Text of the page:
For teams looking to add a bat at the deadline…the price just went up. The Minnesota Twins and Tampa Bay Rays struck the first notable deal of deadline season, with the Twins sending DH Nelson Cruz and minor leaguer Calvin Faucher to the Rays for right-handed pitching prospects Joe Ryan and Drew Strotman.
Rays Bolster Offense
Cruz has ignored father time, making his seventh All-Star appearance this season at 41-years-old. The righty slugger will obviously provide a boost to the defending AL champs’ lineup with his .294/.370/.537 slash line. The Rays have mostly been in the middle of the pack offensively. They rank 7th in runs per game, 15th in homers, and 16th in OPS.
Where the Rays have struggled most is with the swing and miss. Tampa is pacing all of baseball with 980 total strikeouts, which equates to more than 10 K’s per game. Nelson Cruz has become increasingly harder to punch out as he gracefully ages, and is currently one of just 9 players in baseball with at least 19 home runs and a K-rate under 20%.
Despite the slightly above average offensive numbers, Mike Zunino is shockingly the only Rays player with an OPS over .800 and Cruz’s batting average is 20 points higher than the next highest Tampa player (Joey Wendle). Cruz checks off just about every box that the Rays are deficient in offensively, and with Wander Franco likely to get it going at the plate, as well as Randy Arozarena heating up, the Rays offense could fully ignite at the perfect time.
Twins Cash In
It has been a disappointing season for the Twins who sit 14 games under .500 after winning the AL Central back-to-back seasons. With Minnesota becoming obvious sellers, Nelson Cruz immediately became one of the most productive bats on the market. Cruz’s price was initially pretty hard to gauge. He is a 41-year-old DH whose deal expires after this season.
Despite reports that the Padres were kicking the tires on using Cruz in the infield, I’d imagine that the market for him was mostly limited to the American League. On the flip side, Cruz has been one of baseball’s most consistent hitters over the last eight seasons and is known as the ultimate clubhouse guy.
For the reasons detailed in the Rays portion of this piece, Tampa arguably could’ve used Cruz more than any other contending team. Tampa’s elite system also allowed them to part with more talent than other teams are comfortable dealing away. Paying 10-15 more cents on the dollar doesn’t mean it wasn’t a great trade for the Rays, but there is a reason the Twins accepted this trade more than eight days ahead of the deadline. They didn’t think anybody was going to beat Tampa’s offer. For the Rays, they were also okay with giving up a higher caliber prospects because the deal essentially opens up two 40-man roster spots. Strotman was Rule 5 eligible last year, resulting in the Rays adding him to the big league roster to protect him, and Joe Ryan is Rule 5 eligible in December. That said, let’s take a look at the return.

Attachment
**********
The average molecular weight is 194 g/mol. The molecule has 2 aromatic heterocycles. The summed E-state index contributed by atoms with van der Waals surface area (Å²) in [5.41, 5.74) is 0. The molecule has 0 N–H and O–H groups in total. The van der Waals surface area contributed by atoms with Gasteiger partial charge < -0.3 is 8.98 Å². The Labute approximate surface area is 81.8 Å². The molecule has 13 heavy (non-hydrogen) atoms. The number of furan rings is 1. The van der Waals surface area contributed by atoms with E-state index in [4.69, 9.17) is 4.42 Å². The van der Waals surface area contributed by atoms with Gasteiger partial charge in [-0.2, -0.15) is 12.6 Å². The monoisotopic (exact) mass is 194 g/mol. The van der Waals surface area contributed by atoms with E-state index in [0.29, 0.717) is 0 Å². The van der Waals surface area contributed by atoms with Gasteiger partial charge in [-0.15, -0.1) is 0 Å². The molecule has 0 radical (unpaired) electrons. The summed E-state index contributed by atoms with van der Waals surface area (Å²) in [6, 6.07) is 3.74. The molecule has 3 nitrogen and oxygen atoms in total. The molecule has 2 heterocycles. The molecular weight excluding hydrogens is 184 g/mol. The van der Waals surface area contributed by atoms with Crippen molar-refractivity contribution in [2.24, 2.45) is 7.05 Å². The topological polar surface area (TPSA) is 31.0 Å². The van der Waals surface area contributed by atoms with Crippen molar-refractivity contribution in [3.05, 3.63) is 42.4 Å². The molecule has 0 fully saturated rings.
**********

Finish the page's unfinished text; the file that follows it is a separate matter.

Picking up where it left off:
Joe Ryan – RHP – Age: 25
While Ryan is not a spring chicken compared to most other pitching prospects, he is close to big league ready and immediately slots inside of the Twins top 10 prospects. Ryan’s best pitch is his fastball, which he generates a really tough angle on hitters with thanks to a low release point and high spin rate. Ryan’s fastball garnered one of the highest swinging strike rates in all of the minor leagues in 2019, according to Fangraphs.
Ryan’s secondaries are lacking behind his heater quite a bit. The curveball has nice shape to it in the mid-70s and his slider and changeup are average, which results in a heavy reliance on his fastball. Despite Ryan’s leaning on the heater, he has racked up nearly 12 K’s per nine innings in Triple-A, with a 3.64 ERA and 3.24 FIP. The 6’2 righty also boasts plus command, averaging only two walks per nine innings in his professional career.
Drew Strotman – RHP – Age: 24
Much like Ryan, Strotman is close to big league ready. Strotman has been working back from Tommy John Surgery and has been stronger in each start. Over his last four outings, Strotman has only surrendered two earned runs in 19 IP (0.95 ERA).
Strotman’s heater sits in the mid-90s, with his strongest secondary being his slider/cutter with sharp late bite. The 6’3 right-hander’s curveball gives him a viable third offering, but consistent command of his secondaries has plagued him a bit (5 BB/9). Strotman projects as a solid back-end type of starter with some reliever risk, but his fastball, cutter/slider combination gives him a chance to be a wipeout reliever to fall back on.